Jeffrey Yoo Warren


My work incorporates and is organized by a variety of themes. As I develop these ideas, I will be posting and refining them here.

Please discuss these themes with me!

Community Science

For over 10 years, I worked at Public Lab, an organization and network I co-founded, to imagine, develop, prototype, and mobilize a new model of public science known as Community Science. Community Science centers on local community knowledge and expertise, and works to build strong networks of local groups across the globe who can fight for accountability and environmental health through affordable, accessible environmental monitoring.

In this theme, I am inspired and influenced by my fellow Public Lab community members and former colleagues, as well as by Natalie Jeremijenko, Max Liboiron and Making and Being, a study of collaborative practices led by Caroline Woolard, and the Study Center for Group Work.


We often grant political, activist, and also technical or scientific work a special status, and separate our lives from those kinds of work. We think of politics as separate from our work, and not a subject for dinners with extended family. This compartmentalization overinflates the sanctity of the work, while failing to truly integrate it into our everyday practices. My aim is to develop commonplace, familiar, and social practices which substantively engage in political, technical, scientific, and activist issues, while normalizing them and deconstructing their special status, allowing them to live with us and enabling us to incorporate our beliefs into everyday decisions and habits.


In order for the future to work differently, we must prototype new ways of being, speaking, making, and interacting. I develop ideas for different ways of making and being which embody my politics, beliefs and identity, through experimental processes, techniques, understandings, and artifacts. I also create and facilitate spaces which provide nourishment for people to engage in creative prototyping.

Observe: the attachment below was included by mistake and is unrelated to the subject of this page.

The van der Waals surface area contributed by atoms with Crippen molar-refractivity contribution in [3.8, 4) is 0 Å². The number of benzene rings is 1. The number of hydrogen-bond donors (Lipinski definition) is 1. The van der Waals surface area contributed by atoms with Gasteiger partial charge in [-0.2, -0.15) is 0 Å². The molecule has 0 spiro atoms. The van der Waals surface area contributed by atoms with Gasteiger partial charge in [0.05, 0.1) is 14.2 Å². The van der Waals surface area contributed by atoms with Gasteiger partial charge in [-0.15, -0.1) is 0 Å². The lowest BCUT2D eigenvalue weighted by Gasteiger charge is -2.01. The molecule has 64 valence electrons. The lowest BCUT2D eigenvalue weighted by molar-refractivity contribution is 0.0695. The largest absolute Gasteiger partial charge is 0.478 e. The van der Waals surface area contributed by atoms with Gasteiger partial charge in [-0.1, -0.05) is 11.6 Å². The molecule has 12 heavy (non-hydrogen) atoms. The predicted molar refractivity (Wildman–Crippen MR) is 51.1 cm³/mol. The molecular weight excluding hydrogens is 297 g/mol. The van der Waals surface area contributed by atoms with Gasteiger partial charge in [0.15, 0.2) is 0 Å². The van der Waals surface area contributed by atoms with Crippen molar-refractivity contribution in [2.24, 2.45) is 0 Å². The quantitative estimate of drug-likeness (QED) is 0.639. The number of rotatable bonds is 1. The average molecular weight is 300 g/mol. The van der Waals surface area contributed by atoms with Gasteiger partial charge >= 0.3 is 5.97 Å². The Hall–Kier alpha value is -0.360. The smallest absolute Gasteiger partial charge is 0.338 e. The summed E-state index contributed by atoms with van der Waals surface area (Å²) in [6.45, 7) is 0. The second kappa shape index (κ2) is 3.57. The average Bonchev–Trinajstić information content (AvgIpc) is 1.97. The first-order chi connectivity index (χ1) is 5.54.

Everything is a prototype. We just need to get more comfortable with embracing the power of exploratory, collaborative prototyping to find our way out of this mess.


We are often asked to adopt the language, manner, perspectives, and understandings of dominant culture in order to participate, or to achieve ‘mastery’ – especially in environmental knowledge. We are then asked to help reify and reproduce this culture; to jump through hoops, and justify what we know by translating it into the terms and jargon of those in power.

Anti-assimilation is a refusal to translate, remake, reformat, or recontextualize ideas and work into formats and languages required by dominant cultural norms or institutions. It is a reclaiming and celebration of narratives and ideas which come from our histories and traditions outside the dominant culture.

In this theme, I am inspired and influenced by the Design Studio for Social Intervention, Sadie Prego, and Toni Morrison, who wrote:

“The function, the very serious function of racism is distraction. It keeps you from doing your work. It keeps you explaining, over and over again, your reason for being. Somebody says you have no language and you spend twenty years proving that you do. Somebody says your head isn’t shaped properly so you have scientists working on the fact that it is. Somebody says you have no art, so you dredge that up. Somebody says you have no kingdoms, so you dredge that up. None of this is necessary. There will always be one more thing.”